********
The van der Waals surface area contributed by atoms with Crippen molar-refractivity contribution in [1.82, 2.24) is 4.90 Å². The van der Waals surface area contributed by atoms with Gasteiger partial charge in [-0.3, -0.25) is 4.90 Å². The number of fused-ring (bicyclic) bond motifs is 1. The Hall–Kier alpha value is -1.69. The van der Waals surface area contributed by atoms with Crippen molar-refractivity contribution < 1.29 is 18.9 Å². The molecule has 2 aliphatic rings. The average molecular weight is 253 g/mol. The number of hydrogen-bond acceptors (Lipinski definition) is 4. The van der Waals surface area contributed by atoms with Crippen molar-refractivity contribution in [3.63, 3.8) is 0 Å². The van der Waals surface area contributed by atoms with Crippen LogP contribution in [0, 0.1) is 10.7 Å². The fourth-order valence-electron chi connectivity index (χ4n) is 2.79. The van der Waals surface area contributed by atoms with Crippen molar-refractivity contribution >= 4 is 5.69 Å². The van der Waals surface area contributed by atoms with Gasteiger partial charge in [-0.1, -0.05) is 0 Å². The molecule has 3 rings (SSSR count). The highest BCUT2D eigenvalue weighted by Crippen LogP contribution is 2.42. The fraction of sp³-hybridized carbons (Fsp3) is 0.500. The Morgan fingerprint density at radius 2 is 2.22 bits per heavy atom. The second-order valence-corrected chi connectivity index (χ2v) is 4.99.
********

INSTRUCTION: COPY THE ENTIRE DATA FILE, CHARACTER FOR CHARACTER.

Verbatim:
The van der Waals surface area contributed by atoms with Crippen molar-refractivity contribution in [1.82, 2.24) is 4.90 Å². The van der Waals surface area contributed by atoms with Gasteiger partial charge in [-0.3, -0.25) is 4.90 Å². The number of fused-ring (bicyclic) bond motifs is 1. The Hall–Kier alpha value is -1.69. The van der Waals surface area contributed by atoms with Crippen molar-refractivity contribution < 1.29 is 18.9 Å². The molecule has 2 aliphatic rings. The average molecular weight is 253 g/mol. The number of hydrogen-bond acceptors (Lipinski definition) is 4. The van der Waals surface area contributed by atoms with Crippen molar-refractivity contribution in [3.63, 3.8) is 0 Å². The van der Waals surface area contributed by atoms with Crippen LogP contribution in [0, 0.1) is 10.7 Å². The fourth-order valence-electron chi connectivity index (χ4n) is 2.79. The van der Waals surface area contributed by atoms with Crippen molar-refractivity contribution >= 4 is 5.69 Å². The van der Waals surface area contributed by atoms with Gasteiger partial charge in [-0.1, -0.05) is 0 Å². The molecule has 3 rings (SSSR count). The highest BCUT2D eigenvalue weighted by Crippen LogP contribution is 2.42. The fraction of sp³-hybridized carbons (Fsp3) is 0.500. The Morgan fingerprint density at radius 2 is 2.22 bits per heavy atom. The second-order valence-corrected chi connectivity index (χ2v) is 4.99.